“Warming Predicted to Take Severe Toll on U.S.”
-Headline from The Washington Post.
So here’s an example of what irritates me about reporting on global warming. The ur-narrative in the global warming story, in case you’ve been on some other planet in the last few years that isn’t doomed (doomed!) by its human inhabitants, is that the end is nigh – catastrophe is coming; the planet is on life support. When it comes to specifics, however, things get a little more hazy. And all the doomcasting has a chilling (warming?) effect on rational discourse, leaving the debate to the sanctimonious, the eggheads, and the conservative scoffers and chucklers.
Now, I’m no global warming skeptic. I frankly don’t have anything approaching the training or knowledge to challenge the scientific consensus or majority on this one. I don’t doubt that we’re seeing climate change, that carbon has something to do with it, and that man-made carbon emissions have something to do with all that carbon. But I also watch and listen enough to know (or at least suspect) that much of what’s pumped out into the political and media environment on this topic is pure cant – pious repetition of conventional wisdom accompanied by self-purifying hand-wringing. Climate modelling, as far as I can tell, is not an exact science. Such predictions are notoriously difficult, which is why there is still much debate as to what exactly will happen in 10 or 20 years times with all those tidal waves, coastal floodplains and so forth, and why Al Gore can get called out by some climate scientists (and not all of them kooky, carbon corp-funded wackjobs either) for exaggerating. It may be the best that we can do but to treat educated guesses as holy writ is bad policy.
Which brings us back to the headline above. What will this “severe toll” consist of? Well, according to U.N. Intergovernmental Panel on Climate Change’s summary report on global warming’s overall impact, North America could lose “as much as 40 percent of its plant and animal species to extinction in a matter of decades.” Note the “as much as.” That means that what is being reported here is the most catastrophic scenario, and one must therefore infer that predictive models differ, and so that there is some uncertainty as to the extent of plant and animal extinction.
Furthermore, who cares? Seriously, who cares? What does it matter if these species die out? I like plants and animals as much as the next guy but what will be the dire impact to me and to human civilization of such extinction? There may well be a good answer to this question but I’ve never heard it, and I’m not some knuckle-dragging Fox News goon who will reject all evidence. I’m quite open to the argument but it never seems to be made, simply assumed – biodiversity is inherently good, the death of any species is catastrophic tragedy. But why?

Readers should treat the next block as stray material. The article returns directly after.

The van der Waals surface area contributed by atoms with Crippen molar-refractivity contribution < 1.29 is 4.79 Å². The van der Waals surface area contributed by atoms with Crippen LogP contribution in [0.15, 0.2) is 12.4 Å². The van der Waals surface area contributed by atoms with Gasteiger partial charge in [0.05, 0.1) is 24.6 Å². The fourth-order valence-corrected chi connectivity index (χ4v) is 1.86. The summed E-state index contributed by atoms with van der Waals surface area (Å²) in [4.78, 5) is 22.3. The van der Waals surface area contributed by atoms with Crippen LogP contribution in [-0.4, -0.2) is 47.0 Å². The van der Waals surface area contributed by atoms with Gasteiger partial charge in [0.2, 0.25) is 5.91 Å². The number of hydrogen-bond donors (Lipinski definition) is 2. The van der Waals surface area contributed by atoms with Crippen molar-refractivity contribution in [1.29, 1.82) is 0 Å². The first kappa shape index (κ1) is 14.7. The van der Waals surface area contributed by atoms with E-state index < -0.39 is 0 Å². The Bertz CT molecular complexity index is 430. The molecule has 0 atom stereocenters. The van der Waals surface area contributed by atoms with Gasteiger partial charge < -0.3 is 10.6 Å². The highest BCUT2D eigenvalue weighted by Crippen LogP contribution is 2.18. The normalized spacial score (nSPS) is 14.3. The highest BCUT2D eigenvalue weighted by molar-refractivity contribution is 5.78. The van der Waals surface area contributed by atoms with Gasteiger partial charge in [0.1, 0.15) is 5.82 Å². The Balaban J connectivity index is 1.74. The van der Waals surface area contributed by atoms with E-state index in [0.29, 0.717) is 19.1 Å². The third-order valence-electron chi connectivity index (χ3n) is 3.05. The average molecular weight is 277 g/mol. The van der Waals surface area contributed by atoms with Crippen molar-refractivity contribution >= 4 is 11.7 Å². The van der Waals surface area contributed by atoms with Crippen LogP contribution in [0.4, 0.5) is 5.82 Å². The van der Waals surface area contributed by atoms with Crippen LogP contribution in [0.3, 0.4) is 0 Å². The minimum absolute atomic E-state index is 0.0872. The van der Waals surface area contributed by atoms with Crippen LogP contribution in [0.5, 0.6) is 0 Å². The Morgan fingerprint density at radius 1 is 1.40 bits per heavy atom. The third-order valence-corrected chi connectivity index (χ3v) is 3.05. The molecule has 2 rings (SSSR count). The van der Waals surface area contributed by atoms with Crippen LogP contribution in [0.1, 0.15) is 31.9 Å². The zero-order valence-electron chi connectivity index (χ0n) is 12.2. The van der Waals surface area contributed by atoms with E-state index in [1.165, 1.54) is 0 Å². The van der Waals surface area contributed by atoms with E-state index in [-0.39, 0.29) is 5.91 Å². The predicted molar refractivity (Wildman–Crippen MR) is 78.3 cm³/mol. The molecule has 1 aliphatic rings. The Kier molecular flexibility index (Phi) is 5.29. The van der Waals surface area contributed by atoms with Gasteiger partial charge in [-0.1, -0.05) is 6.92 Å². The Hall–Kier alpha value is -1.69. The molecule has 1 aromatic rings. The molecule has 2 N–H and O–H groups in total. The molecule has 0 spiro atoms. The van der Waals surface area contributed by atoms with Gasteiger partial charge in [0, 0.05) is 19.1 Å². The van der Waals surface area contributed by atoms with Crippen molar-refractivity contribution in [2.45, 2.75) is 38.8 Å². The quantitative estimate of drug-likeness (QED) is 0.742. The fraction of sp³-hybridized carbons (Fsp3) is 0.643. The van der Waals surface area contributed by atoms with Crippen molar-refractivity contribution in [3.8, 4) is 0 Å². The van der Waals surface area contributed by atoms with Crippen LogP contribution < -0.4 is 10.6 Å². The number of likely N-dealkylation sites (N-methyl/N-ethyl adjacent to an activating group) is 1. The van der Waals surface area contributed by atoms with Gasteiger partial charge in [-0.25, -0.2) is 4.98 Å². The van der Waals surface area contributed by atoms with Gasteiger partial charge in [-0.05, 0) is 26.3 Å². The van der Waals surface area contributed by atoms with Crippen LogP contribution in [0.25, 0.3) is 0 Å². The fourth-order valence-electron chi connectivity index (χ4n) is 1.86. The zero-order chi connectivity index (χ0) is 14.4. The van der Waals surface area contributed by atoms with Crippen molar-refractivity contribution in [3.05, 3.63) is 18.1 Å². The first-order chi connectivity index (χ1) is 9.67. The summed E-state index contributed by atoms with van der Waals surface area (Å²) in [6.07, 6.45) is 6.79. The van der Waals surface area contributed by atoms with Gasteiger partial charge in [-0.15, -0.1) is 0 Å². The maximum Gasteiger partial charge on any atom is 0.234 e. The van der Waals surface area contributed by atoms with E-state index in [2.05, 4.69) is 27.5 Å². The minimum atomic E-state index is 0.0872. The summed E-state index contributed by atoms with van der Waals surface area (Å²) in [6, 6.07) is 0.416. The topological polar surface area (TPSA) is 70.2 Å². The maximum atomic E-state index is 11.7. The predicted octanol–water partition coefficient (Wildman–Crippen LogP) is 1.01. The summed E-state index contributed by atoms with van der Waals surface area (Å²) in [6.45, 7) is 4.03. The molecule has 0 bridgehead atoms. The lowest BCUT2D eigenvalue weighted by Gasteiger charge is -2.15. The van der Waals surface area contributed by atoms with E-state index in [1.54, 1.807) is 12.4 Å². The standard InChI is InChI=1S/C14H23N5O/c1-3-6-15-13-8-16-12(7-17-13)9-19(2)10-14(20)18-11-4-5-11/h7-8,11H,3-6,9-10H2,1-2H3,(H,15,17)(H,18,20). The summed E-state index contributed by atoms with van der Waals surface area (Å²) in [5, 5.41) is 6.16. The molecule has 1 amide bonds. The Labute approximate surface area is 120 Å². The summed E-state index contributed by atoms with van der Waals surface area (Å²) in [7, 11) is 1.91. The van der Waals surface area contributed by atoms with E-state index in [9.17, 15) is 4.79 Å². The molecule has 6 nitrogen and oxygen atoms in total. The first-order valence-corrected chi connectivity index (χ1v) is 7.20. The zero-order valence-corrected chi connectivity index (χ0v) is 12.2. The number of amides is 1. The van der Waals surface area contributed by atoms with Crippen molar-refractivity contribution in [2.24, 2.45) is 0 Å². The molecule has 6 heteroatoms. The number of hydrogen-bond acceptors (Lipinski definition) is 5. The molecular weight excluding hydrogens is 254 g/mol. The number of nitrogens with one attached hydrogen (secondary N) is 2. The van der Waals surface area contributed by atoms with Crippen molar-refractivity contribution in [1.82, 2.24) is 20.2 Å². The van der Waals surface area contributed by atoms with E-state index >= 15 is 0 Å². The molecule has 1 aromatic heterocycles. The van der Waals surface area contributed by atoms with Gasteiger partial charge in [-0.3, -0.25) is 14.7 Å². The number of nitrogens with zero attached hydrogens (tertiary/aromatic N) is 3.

Then there’s the impact on the North American Timber Industry. The report indicates that “increases in wildfires, insect infestations and disease could cost wood and timber producers $1 billion to $2 billion by the end of the century.” Sounds like a lot doesn’t it? But not if you consider that the top U.S. companies (just the U.S., excluding Canada, and excluding all but 27 companies) produced $126 billion dollars in revenue and $5 billion dollars in profit in 2005 alone. And, in any event, so what if timber magnates suffer – we live in a global market economy, remember? Speaking of which, a corollary possible impact of climate change is that “rising temperatures could mean an economic boom for the timber industry in regions with subtropical climates, such as South America, Africa and Asia-Pacific.” In other words, massive profits from the timber industry will most likely be transferred from some of the richest countries in the world to some of the poorest. A loss of profitability in North American markets could lead to more unemployment for workers in the timber industry, which will be unfortunate. But surely the most advanced economies in the world can find a way to adjust, and the people in the developing world who may benefit from the shift are considerably worse off than an out-of-work lumberjack in the United States.
So what does that leave? Ah, yes – the snowmobile industry. “The report also suggests that skiing and snowmobiling will suffer. The $27 billion snowmobiling industry is especially vulnerable because it is dependent on natural snowfall.” Well boo-fucking-hoo. All those people tearing around in snow buggies are going to have to find something else to do on a Saturday afternoon. Might I suggest Tiddlywinks? And isn’t there some kind of ecological justice to all of this – an ecologically destructive pastime hoisted by its own retards? (A shiny green energy star for anyone who gets that reference.)
“Our members are certainly concerned about climate change because our members work with backcountry skiing, ice climbing and snowshoeing,” Outdoor Industry Association spokeswoman Megan Davis tells the Post. The end of snowshoeing – earth in the balance indeed.